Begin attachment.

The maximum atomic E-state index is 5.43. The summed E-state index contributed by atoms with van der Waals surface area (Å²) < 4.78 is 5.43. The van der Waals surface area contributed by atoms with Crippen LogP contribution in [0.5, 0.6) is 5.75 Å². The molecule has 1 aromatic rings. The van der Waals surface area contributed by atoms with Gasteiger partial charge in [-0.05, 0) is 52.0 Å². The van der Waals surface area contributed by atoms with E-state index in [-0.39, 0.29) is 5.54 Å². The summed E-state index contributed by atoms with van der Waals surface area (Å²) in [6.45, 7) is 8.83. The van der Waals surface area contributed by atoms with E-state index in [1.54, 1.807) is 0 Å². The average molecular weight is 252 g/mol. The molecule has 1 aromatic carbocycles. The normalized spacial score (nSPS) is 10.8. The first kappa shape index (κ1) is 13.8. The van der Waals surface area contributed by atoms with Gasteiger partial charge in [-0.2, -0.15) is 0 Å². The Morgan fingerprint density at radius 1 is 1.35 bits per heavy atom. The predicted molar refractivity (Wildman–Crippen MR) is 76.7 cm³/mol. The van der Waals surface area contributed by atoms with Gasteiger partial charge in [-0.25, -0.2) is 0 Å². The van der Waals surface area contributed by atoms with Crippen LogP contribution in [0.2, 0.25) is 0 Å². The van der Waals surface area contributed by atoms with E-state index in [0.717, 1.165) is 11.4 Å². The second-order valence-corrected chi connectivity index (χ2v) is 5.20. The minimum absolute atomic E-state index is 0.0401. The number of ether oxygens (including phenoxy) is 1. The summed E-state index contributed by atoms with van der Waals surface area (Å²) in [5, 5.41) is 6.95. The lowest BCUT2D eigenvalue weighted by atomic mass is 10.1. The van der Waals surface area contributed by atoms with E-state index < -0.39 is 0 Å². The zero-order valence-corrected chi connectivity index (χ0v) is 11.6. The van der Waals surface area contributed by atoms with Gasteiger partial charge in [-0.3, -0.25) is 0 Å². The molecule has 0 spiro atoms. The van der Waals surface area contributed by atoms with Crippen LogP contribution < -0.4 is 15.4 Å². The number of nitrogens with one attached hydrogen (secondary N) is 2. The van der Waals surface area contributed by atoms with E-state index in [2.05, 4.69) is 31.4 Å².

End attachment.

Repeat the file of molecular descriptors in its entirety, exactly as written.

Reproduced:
The maximum atomic E-state index is 5.43. The summed E-state index contributed by atoms with van der Waals surface area (Å²) < 4.78 is 5.43. The van der Waals surface area contributed by atoms with Crippen LogP contribution in [0.5, 0.6) is 5.75 Å². The molecule has 1 aromatic rings. The van der Waals surface area contributed by atoms with Gasteiger partial charge in [-0.05, 0) is 52.0 Å². The van der Waals surface area contributed by atoms with E-state index in [-0.39, 0.29) is 5.54 Å². The summed E-state index contributed by atoms with van der Waals surface area (Å²) in [6.45, 7) is 8.83. The van der Waals surface area contributed by atoms with E-state index in [1.54, 1.807) is 0 Å². The average molecular weight is 252 g/mol. The molecule has 1 aromatic carbocycles. The normalized spacial score (nSPS) is 10.8. The first kappa shape index (κ1) is 13.8. The van der Waals surface area contributed by atoms with Gasteiger partial charge in [-0.2, -0.15) is 0 Å². The Morgan fingerprint density at radius 1 is 1.35 bits per heavy atom. The predicted molar refractivity (Wildman–Crippen MR) is 76.7 cm³/mol. The van der Waals surface area contributed by atoms with Gasteiger partial charge in [-0.25, -0.2) is 0 Å². The van der Waals surface area contributed by atoms with Crippen LogP contribution in [0.2, 0.25) is 0 Å². The van der Waals surface area contributed by atoms with E-state index in [0.717, 1.165) is 11.4 Å². The second-order valence-corrected chi connectivity index (χ2v) is 5.20. The minimum absolute atomic E-state index is 0.0401. The number of ether oxygens (including phenoxy) is 1. The summed E-state index contributed by atoms with van der Waals surface area (Å²) in [5, 5.41) is 6.95. The lowest BCUT2D eigenvalue weighted by atomic mass is 10.1. The van der Waals surface area contributed by atoms with E-state index < -0.39 is 0 Å². The zero-order valence-corrected chi connectivity index (χ0v) is 11.6. The van der Waals surface area contributed by atoms with Gasteiger partial charge in [-0.3, -0.25) is 0 Å². The molecule has 0 spiro atoms. The van der Waals surface area contributed by atoms with Crippen LogP contribution < -0.4 is 15.4 Å². The number of nitrogens with one attached hydrogen (secondary N) is 2. The van der Waals surface area contributed by atoms with E-state index in [2.05, 4.69) is 31.4 Å².